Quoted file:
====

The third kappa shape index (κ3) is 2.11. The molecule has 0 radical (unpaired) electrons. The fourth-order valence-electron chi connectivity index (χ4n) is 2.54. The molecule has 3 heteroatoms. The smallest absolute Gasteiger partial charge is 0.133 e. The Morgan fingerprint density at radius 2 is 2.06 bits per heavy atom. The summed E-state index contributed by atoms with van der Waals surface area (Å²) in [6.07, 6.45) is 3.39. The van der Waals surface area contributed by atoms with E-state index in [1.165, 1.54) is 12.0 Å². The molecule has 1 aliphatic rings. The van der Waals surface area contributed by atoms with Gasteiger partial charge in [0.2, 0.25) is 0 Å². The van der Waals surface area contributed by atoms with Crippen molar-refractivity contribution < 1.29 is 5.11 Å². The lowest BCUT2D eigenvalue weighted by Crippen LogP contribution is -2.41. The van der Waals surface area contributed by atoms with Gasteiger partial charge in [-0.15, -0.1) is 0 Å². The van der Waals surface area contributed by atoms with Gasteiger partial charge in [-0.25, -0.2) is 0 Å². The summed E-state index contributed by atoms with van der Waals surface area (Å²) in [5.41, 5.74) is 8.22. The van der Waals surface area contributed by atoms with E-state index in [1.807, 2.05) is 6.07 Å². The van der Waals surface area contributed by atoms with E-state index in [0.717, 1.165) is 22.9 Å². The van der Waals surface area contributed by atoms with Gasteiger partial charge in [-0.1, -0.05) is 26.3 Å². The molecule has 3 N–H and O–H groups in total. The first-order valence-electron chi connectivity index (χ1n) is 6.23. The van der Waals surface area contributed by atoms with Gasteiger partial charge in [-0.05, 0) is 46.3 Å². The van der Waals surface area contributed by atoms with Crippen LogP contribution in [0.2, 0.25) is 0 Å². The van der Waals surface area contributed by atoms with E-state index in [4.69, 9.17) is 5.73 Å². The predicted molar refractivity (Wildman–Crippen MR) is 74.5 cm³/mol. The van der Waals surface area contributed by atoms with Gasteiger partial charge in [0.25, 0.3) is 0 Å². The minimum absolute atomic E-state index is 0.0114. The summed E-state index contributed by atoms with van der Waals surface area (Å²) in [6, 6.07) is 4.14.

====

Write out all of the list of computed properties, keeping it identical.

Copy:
The third kappa shape index (κ3) is 2.11. The molecule has 0 radical (unpaired) electrons. The fourth-order valence-electron chi connectivity index (χ4n) is 2.54. The molecule has 3 heteroatoms. The smallest absolute Gasteiger partial charge is 0.133 e. The Morgan fingerprint density at radius 2 is 2.06 bits per heavy atom. The summed E-state index contributed by atoms with van der Waals surface area (Å²) in [6.07, 6.45) is 3.39. The van der Waals surface area contributed by atoms with E-state index in [1.165, 1.54) is 12.0 Å². The molecule has 1 aliphatic rings. The van der Waals surface area contributed by atoms with Gasteiger partial charge in [0.2, 0.25) is 0 Å². The van der Waals surface area contributed by atoms with Crippen molar-refractivity contribution < 1.29 is 5.11 Å². The lowest BCUT2D eigenvalue weighted by Crippen LogP contribution is -2.41. The van der Waals surface area contributed by atoms with Gasteiger partial charge in [-0.15, -0.1) is 0 Å². The van der Waals surface area contributed by atoms with Gasteiger partial charge in [-0.25, -0.2) is 0 Å². The summed E-state index contributed by atoms with van der Waals surface area (Å²) in [5.41, 5.74) is 8.22. The van der Waals surface area contributed by atoms with E-state index in [1.807, 2.05) is 6.07 Å². The van der Waals surface area contributed by atoms with E-state index in [0.717, 1.165) is 22.9 Å². The van der Waals surface area contributed by atoms with Gasteiger partial charge in [-0.1, -0.05) is 26.3 Å². The molecule has 3 N–H and O–H groups in total. The first-order valence-electron chi connectivity index (χ1n) is 6.23. The van der Waals surface area contributed by atoms with Gasteiger partial charge in [-0.05, 0) is 46.3 Å². The van der Waals surface area contributed by atoms with Crippen LogP contribution in [0.2, 0.25) is 0 Å². The van der Waals surface area contributed by atoms with E-state index in [4.69, 9.17) is 5.73 Å². The predicted molar refractivity (Wildman–Crippen MR) is 74.5 cm³/mol. The van der Waals surface area contributed by atoms with Gasteiger partial charge in [0.25, 0.3) is 0 Å². The minimum absolute atomic E-state index is 0.0114. The summed E-state index contributed by atoms with van der Waals surface area (Å²) in [6, 6.07) is 4.14.